Dessy Sagita & ID/Alina Musta’idah
Tobacco control activists slammed a member of the East Java Regional Representatives Council on Friday for his opposition to a draft bill that would regulate the tobacco industry.
The bill would place graphic health warnings on cigarette packs, limit advertising, regulate smoking sections in buildings and create new rules for nicotine and tar content.
After Agus Dono Wibawanto, a member of the council known as the DPRD, said on Friday that he was lobbying other legislators in the province to reject the bill, activists labelled him irresponsible.
“It’s shameful how a public official whose job is to make regulations could say such things,” Tulus Abadi, manager of the Indonesian Consumer Protection Foundation (YLKI), said later in the day.
The purpose of the tobacco bill is to implement the 2009 Health Law, Tulus said. East Java is a major tobacco producer. Agus had said the draft bill lacked support.
“It is something weird that a number of [Indonesians] are looking to destroy the wealth and potential of the tobacco sector in the name of health and international trade politics through law and regulation,” Agus said.
Cigarette producers have argued that the legislation benefits foreign cigarette brands, which have less nicotine and tar. They say the law would kill the kretek clove cigarette industry.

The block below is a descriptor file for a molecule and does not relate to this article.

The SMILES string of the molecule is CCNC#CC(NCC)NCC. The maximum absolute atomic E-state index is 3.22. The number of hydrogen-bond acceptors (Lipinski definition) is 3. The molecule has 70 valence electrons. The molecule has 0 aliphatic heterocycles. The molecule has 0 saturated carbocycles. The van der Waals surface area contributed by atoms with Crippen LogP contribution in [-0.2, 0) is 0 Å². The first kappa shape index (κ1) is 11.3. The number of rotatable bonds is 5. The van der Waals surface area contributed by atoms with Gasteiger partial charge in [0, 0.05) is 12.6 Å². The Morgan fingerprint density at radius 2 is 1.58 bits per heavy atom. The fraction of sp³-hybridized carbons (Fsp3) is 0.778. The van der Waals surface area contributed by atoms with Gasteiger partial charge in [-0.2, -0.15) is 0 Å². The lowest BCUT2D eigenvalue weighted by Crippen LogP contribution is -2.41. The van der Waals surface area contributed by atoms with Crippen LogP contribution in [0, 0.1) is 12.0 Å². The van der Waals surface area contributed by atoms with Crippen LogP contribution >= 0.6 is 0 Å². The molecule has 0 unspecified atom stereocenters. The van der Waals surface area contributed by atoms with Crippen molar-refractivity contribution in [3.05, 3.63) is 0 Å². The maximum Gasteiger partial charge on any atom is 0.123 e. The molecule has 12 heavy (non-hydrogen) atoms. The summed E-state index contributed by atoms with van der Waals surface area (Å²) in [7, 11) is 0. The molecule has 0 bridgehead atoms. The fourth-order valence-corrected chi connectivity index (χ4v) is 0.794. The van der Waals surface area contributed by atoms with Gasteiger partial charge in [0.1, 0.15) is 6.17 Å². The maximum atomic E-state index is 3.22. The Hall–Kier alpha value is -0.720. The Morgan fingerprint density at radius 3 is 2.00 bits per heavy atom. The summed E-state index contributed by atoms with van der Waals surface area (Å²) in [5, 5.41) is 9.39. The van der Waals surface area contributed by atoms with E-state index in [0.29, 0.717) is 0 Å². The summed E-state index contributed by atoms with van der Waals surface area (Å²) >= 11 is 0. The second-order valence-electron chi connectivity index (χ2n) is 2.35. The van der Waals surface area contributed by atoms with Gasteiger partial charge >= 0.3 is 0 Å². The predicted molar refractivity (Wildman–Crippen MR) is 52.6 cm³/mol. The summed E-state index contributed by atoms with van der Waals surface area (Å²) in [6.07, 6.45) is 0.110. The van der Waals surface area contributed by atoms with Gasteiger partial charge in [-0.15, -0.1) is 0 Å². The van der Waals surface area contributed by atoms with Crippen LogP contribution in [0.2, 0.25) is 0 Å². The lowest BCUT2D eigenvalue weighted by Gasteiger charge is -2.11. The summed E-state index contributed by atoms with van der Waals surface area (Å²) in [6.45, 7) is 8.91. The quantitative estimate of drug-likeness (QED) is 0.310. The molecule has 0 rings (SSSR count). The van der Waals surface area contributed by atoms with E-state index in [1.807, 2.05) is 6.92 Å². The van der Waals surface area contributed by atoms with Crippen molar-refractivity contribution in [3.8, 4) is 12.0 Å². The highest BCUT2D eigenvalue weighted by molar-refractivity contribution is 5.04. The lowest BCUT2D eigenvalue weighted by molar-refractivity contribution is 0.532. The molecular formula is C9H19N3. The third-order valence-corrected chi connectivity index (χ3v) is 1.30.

Fuad Baradja, head of public education at the Indonesian Smoking Control Foundation (LM3), said a public official whose salary comes from public funds should always prioritize the welfare of the public over the interests of business.
That’s not what Agus was doing, he added. “A public official would make a statement denouncing the tobacco bill for two reasons,” Fuad said. “Either he doesn’t understand what the bill is all about, or he simply doesn’t have a heart.”
The bill clearly did not target tobacco farmers and would not prohibit anyone from smoking, Fuad said.
The bill would also prohibit the use of additives not scientifically proven to carry no adverse health effects.
Indonesia is home to some of the laxest tobacco regulation in the world, and one of the highest rates of smoking.